RECOMMENDATIONS

  1. Don't leave parents behind - bring them on the journey
    SOCIAL ENTERPRISES & RESOURCES: Bridging Refugee Youth & Children's Services, l'Ecole de Choix (Haiti), Humanity Crew
    As we found during the session at Skoll World Forum, when parents feel separated from the success and progress of their children the unintended consequences can be dire.  Dr. Essam Daod shared a story of simple design decisions like requiring parents to drop off their children to school in the morning and pick them up in the afternoon can have a powerful impact on the family.  These routines can provide much needed connection between the parents and children as well as build deeper relationship between the parents and teachers.  
  2. Support a suite of organizations as a consortium of funders
    ACTION PROJECT: Create a document FOR grantmakers BY grantmakers sharing recommendations on collaborative funding projects.  
    Participants found that we are grappling with truly complex challenges - even if your primary focus is education if a child is hungry or unsafe they will be unable to learn.  But it is unreasonable to expect or encourage grant makers to fund everything!  This is where the power of a consortium could come into play.  By coordinating grants that address the root barriers to success in education for a population we may be able to create real progress.  This means bringing together grantmakers focused on education, hunger, peace, gender equality, energy, and forced displacement.
  3. Building a foundation of trust - unrestricted grants over the long term
    INNOVATIVE FUNDERS: The Whitman Institute, Maverick Collective, Open Road Alliance
    Funders have to balance risk of fraud and ineffective interventions with their financial responsibilities.  Unfortunately participants found that the short term and restricted nature of grants can have the opposite impact where "exiting can cause more harm than never being there in the first place."  Building a foundation of trust is absolutely imperative if we are going to make a difference in global systemic challenges like forced displacement.  One participant shared a story of a school being funded through restricted grants and then faced with a brutally cold winter.  The children were unable to learn because they were just too cold.  Unfortunately the non-profit didn't have the funds to purchase space heaters to support the kids.  This is one example of the emergent challenges that arise and that can only really be seen by those working on the ground and in the classroom.  The Open Road Alliance works to deploy unrestricted grants to address these roadblocks that are inevitable.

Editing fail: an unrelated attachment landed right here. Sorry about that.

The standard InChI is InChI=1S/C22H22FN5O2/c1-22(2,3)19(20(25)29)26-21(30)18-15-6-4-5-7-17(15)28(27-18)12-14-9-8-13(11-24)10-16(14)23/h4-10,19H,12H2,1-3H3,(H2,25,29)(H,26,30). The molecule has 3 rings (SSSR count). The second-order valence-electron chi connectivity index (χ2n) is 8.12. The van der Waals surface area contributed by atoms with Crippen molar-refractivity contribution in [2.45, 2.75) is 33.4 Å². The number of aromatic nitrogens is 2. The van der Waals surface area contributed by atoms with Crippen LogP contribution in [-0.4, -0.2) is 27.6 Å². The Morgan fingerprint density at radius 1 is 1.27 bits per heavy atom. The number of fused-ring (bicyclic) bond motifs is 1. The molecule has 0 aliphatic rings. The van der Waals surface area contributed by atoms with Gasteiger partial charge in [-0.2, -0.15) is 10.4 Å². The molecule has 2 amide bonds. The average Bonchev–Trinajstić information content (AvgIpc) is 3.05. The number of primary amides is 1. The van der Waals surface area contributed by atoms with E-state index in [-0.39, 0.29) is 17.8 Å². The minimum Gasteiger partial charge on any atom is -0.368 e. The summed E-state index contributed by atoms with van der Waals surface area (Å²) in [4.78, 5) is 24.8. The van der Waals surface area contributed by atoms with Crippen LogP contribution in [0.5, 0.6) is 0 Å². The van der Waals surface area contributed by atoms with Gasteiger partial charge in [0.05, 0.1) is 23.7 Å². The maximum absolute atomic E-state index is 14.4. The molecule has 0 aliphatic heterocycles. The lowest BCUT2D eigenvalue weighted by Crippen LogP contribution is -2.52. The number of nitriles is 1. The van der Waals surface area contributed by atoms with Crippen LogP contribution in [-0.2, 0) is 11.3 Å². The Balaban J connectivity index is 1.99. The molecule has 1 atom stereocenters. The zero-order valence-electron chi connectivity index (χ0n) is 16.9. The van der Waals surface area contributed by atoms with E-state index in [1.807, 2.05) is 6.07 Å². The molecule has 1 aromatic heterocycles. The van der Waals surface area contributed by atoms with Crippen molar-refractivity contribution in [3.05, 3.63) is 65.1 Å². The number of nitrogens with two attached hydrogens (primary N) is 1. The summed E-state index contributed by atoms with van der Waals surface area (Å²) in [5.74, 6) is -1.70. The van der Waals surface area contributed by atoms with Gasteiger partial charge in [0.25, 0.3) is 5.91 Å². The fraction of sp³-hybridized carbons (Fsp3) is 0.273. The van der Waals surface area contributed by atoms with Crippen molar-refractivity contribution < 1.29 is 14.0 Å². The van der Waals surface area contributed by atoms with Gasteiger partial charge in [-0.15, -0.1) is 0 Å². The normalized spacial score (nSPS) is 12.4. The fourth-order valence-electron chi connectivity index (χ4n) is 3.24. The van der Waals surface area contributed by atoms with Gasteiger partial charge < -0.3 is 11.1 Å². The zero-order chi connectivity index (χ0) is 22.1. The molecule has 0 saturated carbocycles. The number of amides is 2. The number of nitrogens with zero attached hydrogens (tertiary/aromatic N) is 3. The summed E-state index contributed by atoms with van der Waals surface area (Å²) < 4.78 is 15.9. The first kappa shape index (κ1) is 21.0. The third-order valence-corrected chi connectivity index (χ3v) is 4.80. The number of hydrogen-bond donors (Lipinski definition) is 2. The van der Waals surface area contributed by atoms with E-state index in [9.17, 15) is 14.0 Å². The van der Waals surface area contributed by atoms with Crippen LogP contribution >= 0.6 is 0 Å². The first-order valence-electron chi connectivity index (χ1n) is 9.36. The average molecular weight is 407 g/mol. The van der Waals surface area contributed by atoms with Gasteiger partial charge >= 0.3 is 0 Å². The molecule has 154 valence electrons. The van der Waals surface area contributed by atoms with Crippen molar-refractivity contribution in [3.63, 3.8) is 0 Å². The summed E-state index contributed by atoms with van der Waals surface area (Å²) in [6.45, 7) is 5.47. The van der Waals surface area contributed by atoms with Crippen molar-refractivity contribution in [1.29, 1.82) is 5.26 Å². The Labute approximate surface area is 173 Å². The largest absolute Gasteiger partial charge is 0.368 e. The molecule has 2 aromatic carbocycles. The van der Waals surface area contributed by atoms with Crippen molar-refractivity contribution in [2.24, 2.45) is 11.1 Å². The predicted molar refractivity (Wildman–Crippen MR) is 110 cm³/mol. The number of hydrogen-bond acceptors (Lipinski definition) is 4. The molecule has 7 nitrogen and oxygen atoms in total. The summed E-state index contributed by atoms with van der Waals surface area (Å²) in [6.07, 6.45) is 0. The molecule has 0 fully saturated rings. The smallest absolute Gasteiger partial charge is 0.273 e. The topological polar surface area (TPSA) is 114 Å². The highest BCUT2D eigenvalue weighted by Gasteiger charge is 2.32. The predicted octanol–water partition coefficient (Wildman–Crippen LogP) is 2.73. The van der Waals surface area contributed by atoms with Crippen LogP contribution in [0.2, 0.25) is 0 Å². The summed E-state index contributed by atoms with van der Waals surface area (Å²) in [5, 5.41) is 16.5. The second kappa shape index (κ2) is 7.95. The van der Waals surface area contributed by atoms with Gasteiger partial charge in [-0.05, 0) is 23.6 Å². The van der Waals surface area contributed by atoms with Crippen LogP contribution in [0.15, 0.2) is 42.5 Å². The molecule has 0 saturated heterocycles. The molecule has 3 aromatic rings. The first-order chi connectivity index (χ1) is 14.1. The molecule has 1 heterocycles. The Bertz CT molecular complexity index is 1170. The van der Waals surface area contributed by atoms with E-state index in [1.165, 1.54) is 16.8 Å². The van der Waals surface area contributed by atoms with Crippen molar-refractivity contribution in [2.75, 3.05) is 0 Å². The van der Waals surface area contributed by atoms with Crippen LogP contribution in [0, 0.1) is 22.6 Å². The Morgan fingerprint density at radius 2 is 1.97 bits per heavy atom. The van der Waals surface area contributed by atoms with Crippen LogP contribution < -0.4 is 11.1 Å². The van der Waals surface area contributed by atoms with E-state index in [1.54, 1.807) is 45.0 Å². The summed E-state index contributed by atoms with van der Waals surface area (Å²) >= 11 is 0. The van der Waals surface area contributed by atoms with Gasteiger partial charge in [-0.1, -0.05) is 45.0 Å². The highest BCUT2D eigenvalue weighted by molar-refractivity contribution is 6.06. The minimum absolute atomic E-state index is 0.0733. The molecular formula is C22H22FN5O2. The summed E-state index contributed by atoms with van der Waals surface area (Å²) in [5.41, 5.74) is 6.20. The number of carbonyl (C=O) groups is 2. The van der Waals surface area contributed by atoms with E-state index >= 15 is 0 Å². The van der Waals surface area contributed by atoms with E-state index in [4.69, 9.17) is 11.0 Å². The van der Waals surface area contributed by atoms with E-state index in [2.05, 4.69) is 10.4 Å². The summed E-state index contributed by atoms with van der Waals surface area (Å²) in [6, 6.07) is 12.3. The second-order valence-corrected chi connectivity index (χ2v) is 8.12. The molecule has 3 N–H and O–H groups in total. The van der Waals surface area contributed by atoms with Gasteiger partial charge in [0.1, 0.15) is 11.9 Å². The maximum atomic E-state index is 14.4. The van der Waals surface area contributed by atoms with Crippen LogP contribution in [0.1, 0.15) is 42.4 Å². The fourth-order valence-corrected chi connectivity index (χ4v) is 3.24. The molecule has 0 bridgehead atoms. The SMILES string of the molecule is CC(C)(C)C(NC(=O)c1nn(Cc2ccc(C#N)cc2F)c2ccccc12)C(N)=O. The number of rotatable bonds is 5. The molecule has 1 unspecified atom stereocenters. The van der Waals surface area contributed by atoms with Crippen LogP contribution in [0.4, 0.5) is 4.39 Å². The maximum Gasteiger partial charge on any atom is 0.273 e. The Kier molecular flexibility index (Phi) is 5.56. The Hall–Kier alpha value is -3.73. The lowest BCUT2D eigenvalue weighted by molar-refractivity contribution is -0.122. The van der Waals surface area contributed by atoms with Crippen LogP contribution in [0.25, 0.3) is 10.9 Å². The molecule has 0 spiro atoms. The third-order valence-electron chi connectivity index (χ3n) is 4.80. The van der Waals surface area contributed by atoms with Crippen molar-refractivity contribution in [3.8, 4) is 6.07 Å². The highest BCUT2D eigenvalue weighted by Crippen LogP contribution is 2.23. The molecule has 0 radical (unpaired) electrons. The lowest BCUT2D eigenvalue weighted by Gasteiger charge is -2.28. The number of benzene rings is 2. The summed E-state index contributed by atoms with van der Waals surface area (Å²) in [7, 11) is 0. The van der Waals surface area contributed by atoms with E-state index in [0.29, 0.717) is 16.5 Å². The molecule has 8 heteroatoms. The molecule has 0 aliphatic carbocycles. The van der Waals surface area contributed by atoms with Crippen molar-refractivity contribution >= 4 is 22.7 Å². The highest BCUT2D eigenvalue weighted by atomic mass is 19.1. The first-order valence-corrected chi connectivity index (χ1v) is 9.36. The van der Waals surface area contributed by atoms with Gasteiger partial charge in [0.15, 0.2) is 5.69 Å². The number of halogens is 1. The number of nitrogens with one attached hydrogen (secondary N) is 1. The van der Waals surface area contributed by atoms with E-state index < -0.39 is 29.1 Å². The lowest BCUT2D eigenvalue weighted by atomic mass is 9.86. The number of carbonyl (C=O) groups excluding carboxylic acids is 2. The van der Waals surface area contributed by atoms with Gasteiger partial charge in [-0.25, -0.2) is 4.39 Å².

4. Create a collective fund for Research & Development
    We need new solutions and innovative organizations to address deeply rooted challenges.  Unfortunately few non-profits have the capacity to invest in research & development as most funders require a track record of success before making grants.  Once again the tension was raised in needing to balance time and money invested against fraud, which is why participants suggested a specific R&D Fund that has a different fiduciary mandate from typical endowments and can create opportunities for blended finance so that potential for-profit solutions and innovations can be applied to underserved communities.
  5. Support Bridging Human Universals
    SOCIAL ENTERPRISES: HELP Refugees, Refugees Welcome,  Association of Critical Heritage, Dancing to Connect
    Participants shared stories of the power of connecting through human universals like food, dance, building, and art.  Bringing communities together to create with one another is a powerful way to connect us to our shared humanity.  HELP Refugees is supporting a very special supper club to raise funds for a hospital in Syria.  By connecting with leading chefs from Syria they are able to create an intimate and delicious experience that brings people together.  Refugees Welcome to dinner is another concept that was cooked up by UNICEF where hosts organize each dinner in their own way.  The host covers the venue costs and the cost of the food and works with local resettlement agencies to connect with displaced people in their community to invite to dinner.  As another example Dancing to Connect is a three year program in Germany to break barriers and build trust between young German students and their newly arrived classmates from war-torn countries.

 

WHAT COMES NEXT

We went straight from Global Philanthropy Forum into Opportunity Collaboration USA to discuss the intersection of poverty and education and then to Oslo Norway for the Katapult Future Festival to discuss the role of technology and impact investing to provide education to displaced children.  Stay tuned for updates from these conversations.

Our next conversation will be on World Refugee Day on June 20th at 9AM Pacific. As we wrap up our series of conversations for Convening17, this virtual session provides previous participants the opportunity to connect and learn about the innovations, insights, and projects to emerge from Skoll World Forum, OC US, and Katapult Future Festival.  We will explore the question - how can we strategically support innovators to overcome the root barriers to quality education for uprooted children and the communities they live in?